The FSA has published guidance designed to help UK food firms improve their labelling advice for people with allergies.
The allergen management and advisory labelling guidance, which is voluntary, uses examples of 'best practice' to help businesses of all sizes provide appropriate advisory labels that are clearer for consumers to understand.
It is also designed to help businesses assess the risk of cross-contamination with allergens.
"Up to 1.5 million people in the UK have food allergies, and it is vital that they are fully informed about the contents of the foods they are buying," said Sue Hattersley, head of the FSA's food allergy branch.
"Advisory labelling should only be used when, following a thorough risk assessment, there is a real risk of allergen cross-contamination. Excessive use of warning labels about the possible presence of allergens, can restrict consumer choice and devalue the impact of warning labels."
Indeed, the agency claims that a variety of warnings such as 'may contain nuts' are used so widely on pre-packed foods that many consumers are unable to assess the risks and simply ignore them. Unlike the situation for deliberately added ingredients, there are no statutory controls governing the labelling of the possible presence of allergens due to cross-contamination of foods along the supply chain.
Up to 1.5 million people in the UK have food allergies. It is vital that they are fully informed about the contents of the foods they are buying.
"We are delighted to see this guidance published and believe it will ensure a consistent approach to controlling and communicating the presence of food allergens in pre-packed foods," said David Reading, director of the anaphylaxis campaign.
"Living with food allergy is fraught with risk and creates tremendous anxiety. The new guidance has the potential to improve things considerably for those affected."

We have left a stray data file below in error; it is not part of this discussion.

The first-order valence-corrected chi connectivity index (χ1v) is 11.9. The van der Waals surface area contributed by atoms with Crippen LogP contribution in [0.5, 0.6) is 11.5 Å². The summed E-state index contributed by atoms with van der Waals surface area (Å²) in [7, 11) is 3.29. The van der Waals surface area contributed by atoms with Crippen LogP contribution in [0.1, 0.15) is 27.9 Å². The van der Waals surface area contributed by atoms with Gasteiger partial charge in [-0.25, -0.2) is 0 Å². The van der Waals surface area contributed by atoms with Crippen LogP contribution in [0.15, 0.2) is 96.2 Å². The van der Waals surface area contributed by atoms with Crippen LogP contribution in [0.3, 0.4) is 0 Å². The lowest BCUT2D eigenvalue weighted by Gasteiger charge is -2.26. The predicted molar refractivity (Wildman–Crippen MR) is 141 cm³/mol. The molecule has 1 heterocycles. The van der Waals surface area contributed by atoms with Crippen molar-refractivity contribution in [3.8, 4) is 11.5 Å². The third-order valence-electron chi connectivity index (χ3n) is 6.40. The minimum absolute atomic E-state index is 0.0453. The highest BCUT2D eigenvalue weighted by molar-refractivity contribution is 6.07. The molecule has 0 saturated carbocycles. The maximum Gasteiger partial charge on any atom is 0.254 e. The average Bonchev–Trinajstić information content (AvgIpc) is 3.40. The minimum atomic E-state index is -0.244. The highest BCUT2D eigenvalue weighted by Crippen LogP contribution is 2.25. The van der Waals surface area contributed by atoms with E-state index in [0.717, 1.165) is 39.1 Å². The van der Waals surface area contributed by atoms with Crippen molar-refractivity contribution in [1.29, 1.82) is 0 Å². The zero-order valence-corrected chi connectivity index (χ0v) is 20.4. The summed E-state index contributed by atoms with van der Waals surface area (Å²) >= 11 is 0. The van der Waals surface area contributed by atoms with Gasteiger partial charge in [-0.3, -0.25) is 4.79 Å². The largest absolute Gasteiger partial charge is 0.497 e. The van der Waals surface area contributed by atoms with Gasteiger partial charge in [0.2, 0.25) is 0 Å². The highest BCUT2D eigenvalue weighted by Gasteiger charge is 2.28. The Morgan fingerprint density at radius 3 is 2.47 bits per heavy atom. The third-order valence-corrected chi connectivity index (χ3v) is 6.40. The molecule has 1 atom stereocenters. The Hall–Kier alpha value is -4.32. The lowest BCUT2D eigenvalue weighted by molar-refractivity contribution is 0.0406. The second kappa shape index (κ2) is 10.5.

The food allergy issue has become increasingly important for both consumers and industry. Labelling regulations and consumer concerns over allergens in food have led to increased costs for food processors, including investments for segregating plant area and labelling.
Allergen labelling regulations that came into force on 25 November require companies to label all pre-packed foods if they contain any of the 12 listed allergenic foods as an ingredient. The mandatory inclusion on food labels of the most common food allergen ingredients and their derivatives covers cereals containing gluten, fish, crustaceans, egg, peanut, soybeans, milk and dairy products including lactose, nuts, celery, mustard, sesame seed, and sulphites.
As a result of these consumer concerns, the UK free-from food market, including dairy-, gluten- and wheat-free products, is set to double, according to market analyst Mintel. The sector, which is being driven by increased public awareness of food allergies and intolerance, has already enjoyed sales growth of over 300 per cent since 2000.
The free-from market was worth £90 million in 2005, and Mintel said that the gluten and wheat-free sector has benefited in particular from the nation's increasing interest in healthy eating. Sales of products such as wheat-free breads and cakes have grown by almost 120 per cent over the last three years alone, to reach £48 million.
Meanwhile, dairy-free products are valued at £32 million, with sales of products such as soy milk and yoghurts growing by 28 per cent over the same three year period.